Teamwork Makes the Dream Work

by | Jun 2018 | Article

Teams work because they draw on the strengths of individual members who present a united front. Diversity of skills, talents, backgrounds, experiences, tactics, and perspectives allow teams to be well-rounded, share resources, and address challenges successfully. At The Right Horse, one of our core values is collaboration: we know that in order to radically improve outcomes for at-risk horses, we must unify the equine community – industry organizations, welfare advocates, and horse professionals. And let’s not forget the greater horse-loving public!

The horse world is made up of incredibly diverse people and horses. It’s an industry known for being siloed and divided by breed, discipline, sport, geography, and more. But helping horses in transition is an issue that affects all horses and therefore all horse people. Because of the lack of systems to support at-risk horses, every single horse no matter what age, background, history, breed, gender, size, color, training level, or amount of earnings may need transition assistance at some point during its life.

The Right Horse Initiative is working to massively increase horse adoption across the country by creating systems to support humane transitions and reframing the conversation around equine welfare. Many groups have been working towards this goal for years. What differentiates The Right Horse is our focus on bringing together many different stakeholders united by one singular mission.

In order to massively increase adoption, we must do the following:

  • Unite diverse stakeholders around a shared mission.
  • Develop a network of partners who share our philosophy.
  • Identify and empower future equine industry leaders who are passionate and innovative.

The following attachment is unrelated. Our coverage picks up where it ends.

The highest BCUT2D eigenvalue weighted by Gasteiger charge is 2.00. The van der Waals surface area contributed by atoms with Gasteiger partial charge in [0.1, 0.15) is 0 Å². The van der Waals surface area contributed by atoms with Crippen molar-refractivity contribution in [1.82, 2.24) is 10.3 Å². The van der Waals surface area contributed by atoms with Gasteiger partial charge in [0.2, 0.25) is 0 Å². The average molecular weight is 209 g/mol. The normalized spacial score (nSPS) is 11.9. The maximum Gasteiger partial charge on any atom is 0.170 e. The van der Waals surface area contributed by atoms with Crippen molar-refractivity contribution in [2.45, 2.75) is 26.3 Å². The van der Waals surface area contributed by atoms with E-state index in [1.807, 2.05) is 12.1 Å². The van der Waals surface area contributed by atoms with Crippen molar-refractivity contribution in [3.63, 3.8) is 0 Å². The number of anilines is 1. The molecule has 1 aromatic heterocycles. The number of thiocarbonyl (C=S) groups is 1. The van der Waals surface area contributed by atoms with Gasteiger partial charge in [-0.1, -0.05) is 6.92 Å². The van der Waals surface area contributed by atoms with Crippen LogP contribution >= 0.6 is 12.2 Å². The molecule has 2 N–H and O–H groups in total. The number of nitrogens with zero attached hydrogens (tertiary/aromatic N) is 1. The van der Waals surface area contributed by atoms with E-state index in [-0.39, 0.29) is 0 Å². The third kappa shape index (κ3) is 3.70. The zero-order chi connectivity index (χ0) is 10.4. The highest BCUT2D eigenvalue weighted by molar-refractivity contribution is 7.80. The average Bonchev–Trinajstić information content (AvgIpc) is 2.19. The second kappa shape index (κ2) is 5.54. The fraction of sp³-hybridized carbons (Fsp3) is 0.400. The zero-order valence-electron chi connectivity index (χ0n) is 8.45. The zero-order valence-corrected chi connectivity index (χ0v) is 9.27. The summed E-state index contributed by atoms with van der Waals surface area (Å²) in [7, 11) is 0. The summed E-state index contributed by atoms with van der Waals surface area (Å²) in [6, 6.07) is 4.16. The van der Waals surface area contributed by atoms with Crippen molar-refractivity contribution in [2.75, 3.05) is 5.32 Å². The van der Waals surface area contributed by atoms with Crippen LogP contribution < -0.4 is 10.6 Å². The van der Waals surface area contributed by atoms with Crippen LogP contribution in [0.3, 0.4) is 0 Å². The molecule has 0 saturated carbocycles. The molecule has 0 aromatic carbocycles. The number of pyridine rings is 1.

• Remove barriers to progress by focusing on what we agree on (adoption).
  • Create and share best practice standards, including shared language.
  • Identify funding partners for TRH grant programs.

The Right Horse Initiative is here to help lead the movement, but we can’t do it alone. Only with the help of willing and enthusiastic Partners can we create systemic change. We partner with organizations that are innovative, rational change agents and waste no time on drama or emotion. Here are a few examples of how collaboration can help more horses in transition.

Rescues and adoption groups can work together to share ideas and best practices rather than competing. They can transfer horses to each other based on specialty, adopter demand, and ability to handle certain cases (for example, caring for orphan foals). They can refer adopters to each other if a better match exists elsewhere. They can share outreach, promotion and fundraising ideas to increase giving to all horse welfare efforts – growing the pie rather than fighting for a bigger piece of the same pie (a great example is the friendly competition seen in our partner the ASPCA’s Help A Horse Day contest).